Ballin Law

Massachusetts police officer personal injury claim


Since 1935, Massachusetts law has been that a negligent actor is liable for the aggravation of pre-existing conditions. All that is required is that the condition is exacerbated or made worse by the new incident. Our client, Massachusetts Police Officer D. Malone, put this to the test – three times. Officer Malone hired us on three separate occasions to represent him for injuries he sustained on duty as a Massachusetts police officer.

The first incident involved a suspect operating a getaway car following a robbery. While unsuccessfully attempting to flee, the suspect crashed into multiple vehicles, including Officer Malone’s cruiser. Following the incident, Officer Malone saw his orthopedic surgeon who had performed a discectomy on his lower back about seven months prior. There was also a second lower back discectomy a few years prior to that. According to his surgeon’s written opinion, though, this incident caused a new onset of back pain with radiating symptoms into Officer Malone’s right leg. Although Officer Malone was able to avoid missing work, about five months into physical therapy he was involved in the second work-related incident.

In the second incident, a hotel guest pulled out of the parking lot onto a local highway and promptly crashed into the passenger side of Officer Malone’s cruiser. Once again, he suffered an exacerbation to his lower back injury. Officer Malone found himself back in his orthopedic doctor’s office. This time, though, his orthopedic records confirmed that Officer Malone had sustained two new disc herniations in his lower back, which resulted in a different pattern of radiating symptoms from the previous incident. Officer Malone was again able to avoid missing work. And while steroid injections and physical therapy were improving his condition, about five months later, Officer Malone was involved in yet another on-duty crash.

The final work-related incident was the most significant of the three. This time, a fleeing drug dealer caused a head-on crash with Officer Malone’s cruiser, causing injuries to his lower back and left hip, both of which required surgery. Officer Malone’s injuries would keep him out of work for well over a year. Once again, Officer Malone’s back surgeon provided opinions that his injuries, including an exacerbation to a pre-existing foot drop condition, were caused by the third incident.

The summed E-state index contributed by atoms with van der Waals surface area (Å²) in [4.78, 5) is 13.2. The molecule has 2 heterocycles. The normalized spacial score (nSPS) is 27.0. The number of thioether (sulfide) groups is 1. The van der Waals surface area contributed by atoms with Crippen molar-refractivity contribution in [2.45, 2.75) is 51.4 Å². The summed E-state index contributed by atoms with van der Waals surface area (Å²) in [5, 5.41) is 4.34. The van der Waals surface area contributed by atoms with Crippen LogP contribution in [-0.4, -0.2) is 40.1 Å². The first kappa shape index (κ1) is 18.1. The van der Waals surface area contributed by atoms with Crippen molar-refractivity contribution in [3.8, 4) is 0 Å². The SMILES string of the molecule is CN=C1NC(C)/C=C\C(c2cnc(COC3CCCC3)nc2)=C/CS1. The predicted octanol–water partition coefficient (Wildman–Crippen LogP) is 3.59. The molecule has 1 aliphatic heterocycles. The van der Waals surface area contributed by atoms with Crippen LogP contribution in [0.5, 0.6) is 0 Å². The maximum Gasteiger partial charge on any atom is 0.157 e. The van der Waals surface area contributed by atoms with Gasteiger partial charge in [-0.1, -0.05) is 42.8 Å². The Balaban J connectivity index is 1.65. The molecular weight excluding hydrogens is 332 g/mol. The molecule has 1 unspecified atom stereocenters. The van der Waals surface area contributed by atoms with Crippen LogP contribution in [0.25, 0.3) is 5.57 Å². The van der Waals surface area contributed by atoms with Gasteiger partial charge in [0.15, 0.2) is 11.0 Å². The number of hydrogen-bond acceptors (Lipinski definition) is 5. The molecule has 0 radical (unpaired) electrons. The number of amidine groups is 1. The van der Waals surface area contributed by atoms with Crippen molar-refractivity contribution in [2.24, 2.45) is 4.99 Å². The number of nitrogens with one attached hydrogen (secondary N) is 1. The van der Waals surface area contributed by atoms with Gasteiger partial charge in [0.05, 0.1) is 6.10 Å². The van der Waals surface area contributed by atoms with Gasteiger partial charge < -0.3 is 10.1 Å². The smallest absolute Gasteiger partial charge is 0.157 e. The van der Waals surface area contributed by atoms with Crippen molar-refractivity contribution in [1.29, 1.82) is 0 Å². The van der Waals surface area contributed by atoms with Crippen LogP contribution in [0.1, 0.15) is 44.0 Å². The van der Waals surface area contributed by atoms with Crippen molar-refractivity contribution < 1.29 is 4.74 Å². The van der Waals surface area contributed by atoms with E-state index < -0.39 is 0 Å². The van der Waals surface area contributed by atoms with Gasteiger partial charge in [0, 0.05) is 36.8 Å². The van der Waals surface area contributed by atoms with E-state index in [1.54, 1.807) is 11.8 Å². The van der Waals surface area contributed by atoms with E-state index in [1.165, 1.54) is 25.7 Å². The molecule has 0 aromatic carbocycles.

In all three of Officer Malone’s cases, obtaining the opinions of his orthopedic specialists as to the cause of his injuries enabled us to resolve Officer Malone’s claims without the need for litigation. The first case settled with the insurer of the getaway car for $27,000. The second case settled for a total of $35,000 (the hotel guest’s $20,000 policy limit plus a $15,000 settlement with Officer Malone’s personal auto insurer for injuries caused by an underinsured auto). The third case settled for the fleeing drug dealer’s $100,000 policy limit.

Unfortunately, Officer Malone did not have additional coverage available through his personal auto insurance policy for injuries caused by an underinsured auto, so his recovery as to the third incident was limited to the third-party settlement. Click here for more information about what we consider to be “full coverage”. and here for another case study of an injured Massachusetts police officer who recovered on an insurance claim for an exacerbation of a pre-existing condition.

In order to protect the privacy of the injured officer and witnesses, all names have been changed. Any resemblance to names of real persons, past or present, is merely coincidental and not intended. The injured Massachusetts police officer agreed to have this article published in order that public safety officers around the Commonwealth be better educated about their legal rights to compensation when injured on duty.

Ballin & Associates, LLC specializes in representing injured police officers and their families. Since 1981, Ballin & Associates’ attorneys have practiced in the field of personal injury law and successfully represented injured police officers in over 200 departments throughout Massachusetts. Cases are handled on a contingent fee basis, which means no legal fee is due unless and until money is successfully collected. Consultations are free and confidential. If you were injured in your capacity as a public safety officer or for more information, please call 508-543-3700 or visit us at

Jared N. Ballin, personal injury attorney
Jared N. Ballin, Esq.

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